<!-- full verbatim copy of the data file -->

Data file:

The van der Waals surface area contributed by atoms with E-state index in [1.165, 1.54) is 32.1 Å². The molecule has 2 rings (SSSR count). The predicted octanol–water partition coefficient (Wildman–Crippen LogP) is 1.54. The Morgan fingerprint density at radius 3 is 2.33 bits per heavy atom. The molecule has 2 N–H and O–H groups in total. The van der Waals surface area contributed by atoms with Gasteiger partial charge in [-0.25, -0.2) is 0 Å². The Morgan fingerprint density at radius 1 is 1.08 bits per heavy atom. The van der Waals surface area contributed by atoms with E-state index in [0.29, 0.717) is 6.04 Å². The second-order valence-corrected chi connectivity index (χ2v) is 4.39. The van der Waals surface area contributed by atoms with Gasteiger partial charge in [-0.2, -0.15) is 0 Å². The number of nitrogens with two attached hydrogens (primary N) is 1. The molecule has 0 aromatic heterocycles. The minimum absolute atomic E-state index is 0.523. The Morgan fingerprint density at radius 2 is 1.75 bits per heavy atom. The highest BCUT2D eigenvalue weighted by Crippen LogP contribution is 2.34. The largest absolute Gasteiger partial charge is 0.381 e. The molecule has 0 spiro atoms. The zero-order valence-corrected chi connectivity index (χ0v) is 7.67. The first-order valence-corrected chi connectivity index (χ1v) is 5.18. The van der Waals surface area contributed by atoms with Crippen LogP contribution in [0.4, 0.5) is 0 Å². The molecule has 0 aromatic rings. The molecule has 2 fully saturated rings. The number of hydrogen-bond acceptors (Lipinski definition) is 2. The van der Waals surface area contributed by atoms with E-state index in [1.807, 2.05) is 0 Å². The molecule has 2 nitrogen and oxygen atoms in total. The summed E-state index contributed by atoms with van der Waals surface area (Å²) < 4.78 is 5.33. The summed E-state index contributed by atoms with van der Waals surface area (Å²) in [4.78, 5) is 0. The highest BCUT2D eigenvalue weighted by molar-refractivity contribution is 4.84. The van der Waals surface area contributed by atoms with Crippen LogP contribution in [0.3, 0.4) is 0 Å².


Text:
The van der Waals surface area contributed by atoms with E-state index in [1.165, 1.54) is 32.1 Å². The molecule has 2 rings (SSSR count). The predicted octanol–water partition coefficient (Wildman–Crippen LogP) is 1.54. The Morgan fingerprint density at radius 3 is 2.33 bits per heavy atom. The molecule has 2 N–H and O–H groups in total. The van der Waals surface area contributed by atoms with Gasteiger partial charge in [-0.25, -0.2) is 0 Å². The Morgan fingerprint density at radius 1 is 1.08 bits per heavy atom. The van der Waals surface area contributed by atoms with E-state index in [0.29, 0.717) is 6.04 Å². The second-order valence-corrected chi connectivity index (χ2v) is 4.39. The van der Waals surface area contributed by atoms with Gasteiger partial charge in [-0.2, -0.15) is 0 Å². The number of nitrogens with two attached hydrogens (primary N) is 1. The molecule has 0 aromatic heterocycles. The minimum absolute atomic E-state index is 0.523. The Morgan fingerprint density at radius 2 is 1.75 bits per heavy atom. The highest BCUT2D eigenvalue weighted by Crippen LogP contribution is 2.34. The largest absolute Gasteiger partial charge is 0.381 e. The molecule has 0 spiro atoms. The zero-order valence-corrected chi connectivity index (χ0v) is 7.67. The first-order valence-corrected chi connectivity index (χ1v) is 5.18. The van der Waals surface area contributed by atoms with Crippen LogP contribution in [0.4, 0.5) is 0 Å². The molecule has 0 aromatic rings. The molecule has 2 fully saturated rings. The number of hydrogen-bond acceptors (Lipinski definition) is 2. The van der Waals surface area contributed by atoms with E-state index in [1.807, 2.05) is 0 Å². The molecule has 2 nitrogen and oxygen atoms in total. The summed E-state index contributed by atoms with van der Waals surface area (Å²) < 4.78 is 5.33. The summed E-state index contributed by atoms with van der Waals surface area (Å²) in [4.78, 5) is 0. The highest BCUT2D eigenvalue weighted by molar-refractivity contribution is 4.84. The van der Waals surface area contributed by atoms with Crippen LogP contribution in [0.3, 0.4) is 0 Å².